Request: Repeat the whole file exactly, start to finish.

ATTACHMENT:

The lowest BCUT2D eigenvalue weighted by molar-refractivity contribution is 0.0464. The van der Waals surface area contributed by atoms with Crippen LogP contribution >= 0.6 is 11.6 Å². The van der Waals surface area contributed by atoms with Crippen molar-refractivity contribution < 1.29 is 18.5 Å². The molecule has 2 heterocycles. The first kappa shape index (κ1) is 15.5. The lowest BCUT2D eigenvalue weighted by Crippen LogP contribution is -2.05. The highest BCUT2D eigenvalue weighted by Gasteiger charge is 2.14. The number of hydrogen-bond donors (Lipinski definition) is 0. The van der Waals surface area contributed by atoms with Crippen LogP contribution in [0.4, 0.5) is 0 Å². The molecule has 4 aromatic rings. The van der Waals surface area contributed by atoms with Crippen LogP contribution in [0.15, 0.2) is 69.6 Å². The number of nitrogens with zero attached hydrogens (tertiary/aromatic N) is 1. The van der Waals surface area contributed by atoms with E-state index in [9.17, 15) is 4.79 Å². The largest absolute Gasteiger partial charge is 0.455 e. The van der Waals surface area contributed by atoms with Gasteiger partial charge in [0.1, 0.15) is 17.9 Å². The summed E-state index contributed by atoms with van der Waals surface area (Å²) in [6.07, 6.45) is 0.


The lowest BCUT2D eigenvalue weighted by molar-refractivity contribution is 0.0464. The van der Waals surface area contributed by atoms with Crippen LogP contribution >= 0.6 is 11.6 Å². The van der Waals surface area contributed by atoms with Crippen molar-refractivity contribution < 1.29 is 18.5 Å². The molecule has 2 heterocycles. The first kappa shape index (κ1) is 15.5. The lowest BCUT2D eigenvalue weighted by Crippen LogP contribution is -2.05. The highest BCUT2D eigenvalue weighted by Gasteiger charge is 2.14. The number of hydrogen-bond donors (Lipinski definition) is 0. The van der Waals surface area contributed by atoms with Crippen LogP contribution in [0.4, 0.5) is 0 Å². The molecule has 4 aromatic rings. The van der Waals surface area contributed by atoms with Crippen LogP contribution in [0.15, 0.2) is 69.6 Å². The number of nitrogens with zero attached hydrogens (tertiary/aromatic N) is 1. The van der Waals surface area contributed by atoms with E-state index in [9.17, 15) is 4.79 Å². The largest absolute Gasteiger partial charge is 0.455 e. The van der Waals surface area contributed by atoms with Gasteiger partial charge in [0.1, 0.15) is 17.9 Å². The summed E-state index contributed by atoms with van der Waals surface area (Å²) in [6.07, 6.45) is 0.